- 30 Dec 19
We're revisiting the Best Of Hot Press 2019! The All Together Now-bound star was in pugilistic mood when he talked to Stuart Clark in May, but still found time to wax lyrical about Lisa Hannigan.
Maybe it’s the chemtrails in the sky or the antibiotics in the rivers that are turning all of our rock ‘n’ roll bands synthy.
First of all this fortnight it was The Divine Comedy fahren-fahren-fahren-ing down Kraftwerk’s ‘Autobahn’, now it’s The National buying up a job lot of squelchy Detroit acid noises.
As such, rumours that Nathan Carter is veering towards early Rammstein on his new album can’t be discounted.
“Most bands that keep evolving will try every colour of paint and every tool-kit available,” Matt Berninger, who’s kicking back this afternoon in Manhattan, says of their new sonic adventures. “There’s 15 different violin players on the album, and that’s slammed up against fuzzy guitar recorded into a computer, then spat out through an amp and put on a loop. It’s so fun when you get to sprinkle the electrical wires into the swimming pool and see what happens!”
Fear not, though, because I Am Easy To Find is still awash with those moments of melancholy beauty that have earned The National a special place in our hearts – and ours theirs.
“The love affair started at a really early Dublin gig of ours in The Cobblestone Bar and intensified when we played Whelan’s,” Matt coos. “Whelan’s was one of those moments where, for us as a band, we recharged our batteries. There have been so many moments where we’ve just sort of run out of juice and didn’t know if the battery could be recharged. Thankfully, there was always one little review or one good show that gave us the faith to keep going.”
Asked whether news of legendary Whelan’s man Joe Nicholson dying recently had made it across the Atlantic, Matt lets out a sigh and says, “It sure has. Joe was one of the beating hearts of Whelan’s. He made us feel so very welcome and appreciated. Later, when my Mom and her friend were on a sightseeing trip round Ireland, they just happened on Whelan’s and started talking to this really friendly guy who had no idea of their connection to me or The National. That, of course, was Joe who ended up getting wasted with the two of them! These ripple effects, the little moments that just circulate and orbit around and echo through our lives… It makes me really humbled to have connected with Joe who was a truly great guy.”
I Am Easy To Find is notable not only for its slamming-things-into other-things experimentation, but also for the calibre of its female guests, among them Gail Ann Dorsey, Sharon Van Etten and Lisa Hannigan who gets to sing about 90% of ‘So Far So Good’ before Matt decides to make an appearance.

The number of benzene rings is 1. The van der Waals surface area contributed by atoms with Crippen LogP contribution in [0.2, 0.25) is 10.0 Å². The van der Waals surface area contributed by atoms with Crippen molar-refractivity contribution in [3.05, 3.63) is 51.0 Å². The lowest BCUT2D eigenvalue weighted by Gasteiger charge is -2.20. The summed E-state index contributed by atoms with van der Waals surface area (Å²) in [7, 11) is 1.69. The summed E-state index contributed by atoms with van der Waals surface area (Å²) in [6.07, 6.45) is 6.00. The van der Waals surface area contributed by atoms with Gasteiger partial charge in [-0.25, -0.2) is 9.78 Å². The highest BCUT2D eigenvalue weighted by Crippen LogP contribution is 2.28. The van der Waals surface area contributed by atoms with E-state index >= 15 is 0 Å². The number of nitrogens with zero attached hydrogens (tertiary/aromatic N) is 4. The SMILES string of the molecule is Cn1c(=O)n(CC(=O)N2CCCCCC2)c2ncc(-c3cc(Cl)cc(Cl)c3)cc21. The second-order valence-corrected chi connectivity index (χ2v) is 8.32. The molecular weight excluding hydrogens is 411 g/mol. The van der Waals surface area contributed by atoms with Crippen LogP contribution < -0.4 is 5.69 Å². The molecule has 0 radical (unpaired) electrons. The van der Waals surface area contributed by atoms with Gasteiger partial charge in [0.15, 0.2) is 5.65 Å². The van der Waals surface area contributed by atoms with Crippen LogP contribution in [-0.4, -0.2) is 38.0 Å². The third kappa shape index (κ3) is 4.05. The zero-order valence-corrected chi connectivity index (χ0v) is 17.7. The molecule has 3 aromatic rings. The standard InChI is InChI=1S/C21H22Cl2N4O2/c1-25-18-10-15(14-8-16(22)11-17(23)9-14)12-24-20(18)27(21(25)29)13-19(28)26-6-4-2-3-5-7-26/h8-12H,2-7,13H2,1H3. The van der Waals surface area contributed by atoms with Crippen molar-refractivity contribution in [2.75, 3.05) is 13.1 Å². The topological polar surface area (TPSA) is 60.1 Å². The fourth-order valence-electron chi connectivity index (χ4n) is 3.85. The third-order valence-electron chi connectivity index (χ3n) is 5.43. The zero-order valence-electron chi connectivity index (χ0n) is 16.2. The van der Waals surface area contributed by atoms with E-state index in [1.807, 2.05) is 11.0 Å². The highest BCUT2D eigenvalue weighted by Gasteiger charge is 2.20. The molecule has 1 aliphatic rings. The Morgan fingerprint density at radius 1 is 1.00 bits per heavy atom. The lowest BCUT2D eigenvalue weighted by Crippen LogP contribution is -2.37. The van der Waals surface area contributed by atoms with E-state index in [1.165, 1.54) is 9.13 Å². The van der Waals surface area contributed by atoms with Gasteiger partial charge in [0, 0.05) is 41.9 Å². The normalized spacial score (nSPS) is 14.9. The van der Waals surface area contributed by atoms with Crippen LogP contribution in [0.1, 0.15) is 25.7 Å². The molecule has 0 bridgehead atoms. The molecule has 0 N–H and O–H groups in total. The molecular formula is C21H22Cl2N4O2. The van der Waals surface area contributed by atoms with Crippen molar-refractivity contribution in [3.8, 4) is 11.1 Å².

“She’s all over our last record, Sleep Well Beast, too. Her voice is just so beautiful and ethereal. Lisa can sound like an earthly woman, then she can sound like a celestial angel, all in the one verse. It’s so exciting to sing with her or just take a back seat for a change.
“Gail Ann, of course, was one of David Bowie’s inner circle. ‘Under Pressure’ became her song for twenty years. She’s incredible – the grace, the gravitas, the power. She was there for like eighteen hours straight, doing take after take, even though the first take was sensational. She really made us look lazy in comparison.”
I Am Easy To Find is the musical companion to the twenty-four minute short-ish film of the same name, which finds director Mike Mills – not the REM one! – coaxing a series of extraordinary performances out of Oscar-winner Alicia Vikander. Is it an album that turned into a film or a film that turned into an album?
“It’s genuinely neither of those,” Matt insists. “The first thing was Mike writing me an email saying he wanted to maybe do a video. In return, I sent him probably fifteen half-baked ideas, seven of which he gravitated towards and started weaving together. I’m the one person who hasn’t seen The Danish Girl, but I absolutely adored Alicia in Ex Machina. With almost no dialogue, no prosthetics, no makeup and no costume changes, she was, in Mike’s film, able to convey every emotional aspect of human life. I’ve been turning the music off, and watching this silent evolution of a moving creature embodied by Alicia. She’s incredible.”
Talking of the emotional aspects of human life, being a member of The National is not without its challenges.